The tech industry is a man's world - Why that must change
Google has been the subject of some new controversy recently, resulting in the firing of a software engineer named James Damore. James got into hot water for circulating a 10-page opinion piece around the company last month, in which he criticised their efforts to attract and recruit more female technical staff. At last report, just 20% of Google employees in technical positions were women, with other big tech firms like Facebook and Microsoft reporting a similar statistic.
In his article, James asserted that women are in a minority in such areas because they're biologically less suited to tech jobs than men, and that therefore attempts to hire a more diverse workforce - both in terms of gender and ethnicty - are to the detriment of the company. In his words this ongoing effort is “as misguided and biased as mandating increases for women’s representation in the homeless, work-related and violent deaths, prisons, and school dropouts."
He elaborates, explaining that women are more focused on "feelings and aesthetics than ideas" and have a "stronger interest in people than things." His opinion piece makes a clear distinction between analytical and mathematical skills, and empathic and creative skills - first implying that software development is all about the former, then that men are better wired to think this way, hence should get the best tech jobs.
As a director in the same industry, I feel I have a duty to stand up to this kind of ignorant, sexist thinking wherever I find it - and find it I do. Whilst James does try to provide evidence his assertions, his attempt is far from scientific. He doesn't really discuss what makes for desirable tech skills and ignores the industry's long history of gender discrimination, instead proposing that - well, this is just how things are meant to be.
He's certainly right about the industry being male dominated, but that doesn't mean it should be nor does it have to stay that way. Having just read the fascinating Sapiens by Yuval Noah Harari - which analyses much of human social history - I'm reminded of the arguments made by my colonising ancestors as they put slaves to work, or scoffed at the idea of their wives and sisters getting the vote. When you're in the position of power, the tendency is to resist change and argue that it's part of the natural order.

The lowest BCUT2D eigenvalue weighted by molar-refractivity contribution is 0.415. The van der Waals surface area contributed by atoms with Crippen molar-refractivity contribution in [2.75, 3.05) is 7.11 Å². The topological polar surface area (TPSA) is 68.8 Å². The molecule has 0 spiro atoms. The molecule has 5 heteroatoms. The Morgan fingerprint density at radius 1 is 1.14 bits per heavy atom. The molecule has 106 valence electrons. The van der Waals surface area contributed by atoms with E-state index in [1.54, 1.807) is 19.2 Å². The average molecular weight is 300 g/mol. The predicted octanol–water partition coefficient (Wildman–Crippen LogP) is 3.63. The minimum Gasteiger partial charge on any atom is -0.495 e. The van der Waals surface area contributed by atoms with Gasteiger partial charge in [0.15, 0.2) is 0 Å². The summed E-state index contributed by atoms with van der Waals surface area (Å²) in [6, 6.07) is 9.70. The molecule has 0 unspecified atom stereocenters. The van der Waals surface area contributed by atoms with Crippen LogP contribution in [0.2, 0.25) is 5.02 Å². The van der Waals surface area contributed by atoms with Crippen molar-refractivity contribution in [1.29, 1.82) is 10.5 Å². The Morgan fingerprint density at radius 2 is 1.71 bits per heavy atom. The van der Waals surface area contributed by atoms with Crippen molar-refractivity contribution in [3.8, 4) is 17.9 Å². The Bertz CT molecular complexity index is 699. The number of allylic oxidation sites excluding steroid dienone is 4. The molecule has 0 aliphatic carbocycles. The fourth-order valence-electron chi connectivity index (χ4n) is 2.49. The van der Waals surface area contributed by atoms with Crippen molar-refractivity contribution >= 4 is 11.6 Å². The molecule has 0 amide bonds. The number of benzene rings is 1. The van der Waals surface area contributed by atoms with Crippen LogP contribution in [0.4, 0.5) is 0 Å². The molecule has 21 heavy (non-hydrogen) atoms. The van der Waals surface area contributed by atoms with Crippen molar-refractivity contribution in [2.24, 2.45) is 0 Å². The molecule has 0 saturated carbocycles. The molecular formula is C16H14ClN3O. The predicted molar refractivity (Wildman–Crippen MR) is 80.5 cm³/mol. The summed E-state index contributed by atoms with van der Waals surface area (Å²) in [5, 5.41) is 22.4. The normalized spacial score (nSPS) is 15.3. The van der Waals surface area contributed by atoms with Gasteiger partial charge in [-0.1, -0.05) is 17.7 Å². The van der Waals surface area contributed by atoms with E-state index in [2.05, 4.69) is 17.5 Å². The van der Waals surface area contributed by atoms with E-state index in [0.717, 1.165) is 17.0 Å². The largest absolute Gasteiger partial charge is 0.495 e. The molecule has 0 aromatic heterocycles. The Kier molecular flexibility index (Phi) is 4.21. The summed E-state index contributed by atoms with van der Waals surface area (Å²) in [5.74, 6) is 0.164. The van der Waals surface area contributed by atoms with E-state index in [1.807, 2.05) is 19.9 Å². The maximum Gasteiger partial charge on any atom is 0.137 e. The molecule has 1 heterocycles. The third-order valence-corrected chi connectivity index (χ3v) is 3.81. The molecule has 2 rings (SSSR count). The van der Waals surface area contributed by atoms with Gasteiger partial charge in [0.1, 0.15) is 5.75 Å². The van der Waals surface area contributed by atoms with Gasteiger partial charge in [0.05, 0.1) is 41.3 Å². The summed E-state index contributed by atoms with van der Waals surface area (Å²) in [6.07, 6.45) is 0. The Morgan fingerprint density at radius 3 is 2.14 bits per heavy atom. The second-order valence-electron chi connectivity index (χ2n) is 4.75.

Poor, misguided James is wrong both about women, and about what it takes to succeed as a software professional. This probably explains why he's now looking for work himself. If anything, his ramblings have the air of one who feels threatened by the winds of change and needs to vent his frustrations.
Over the years I, like everyone else in here have found our industry to be overwhelmingly run and staffed by guys. This was noticeable in my early employment as an industrial designer, but became even more apparent when I stepped into digital experience and service design. The digital and high-tech industry has a long and uncomfortable history of gender discrimination which has made it much harder for women to win the work, and sometimes a pretty unpleasant place when they do. Whilst of course most of my colleagues have been men, I've also worked with, for, hired and managed digital designers on many occasions who happen to be women.
In my professional experience, there is no noticeable difference between men and women, be it biological or sociological, that would make one better suited for analytical and mathematical work. Merely a tired, lingering old prejudice which continues to hang around unwanted. The designers, developers and managers I know are every bit as capable as the others around them who happen to be men. Even more likely, as a minority in the industry female designers and developers will be more driven, determined and productive people as they must constantly battle sexism and work harder to be recognised and accepted than the guys.
Uber - a company now as famous for its corruption as it's financial success - lost its CEO and several other senior figures recently following months of scandals and high-profile court cases. It's sexual discrimination problem really first came to light when former developer Susan Fowler published a blog article earlier in the year, detailing the sexual harassment she'd faced from her manager and colleagues, and how Uber's HR department had repeatedly defended that behaviour. Their reasoning echoed James Damore's - this was just the way things were in tech, and if Susan had a problem, perhaps she wasn't cut out for the job?
It's frankly embarrassing that gender discrimination should still be a widespread problem for us in 2017, and this in an industry which prides itself on breaking from tradition and shaping the future. Anyone who suggests women are poorer software developers could use a history lesson, too. Many of it's early pioneers and key figures over the decades happen to have been women.
Watch the film Hidden Figures to learn about NASA's mostly black, female teams of mathematicians who's calculations made it possible to put men into orbit and eventually on the moon, and in particular Dorothy Vaughan, an expert FORTRAN programmer who climbed the ranks there to supervise one of their computing departments.
Also at NASA, Margaret Hamilton, wrote the source code used in both the Apollo missions and Skylab. She received the Presidential Medal of Freedom last year in recognition of her achievements.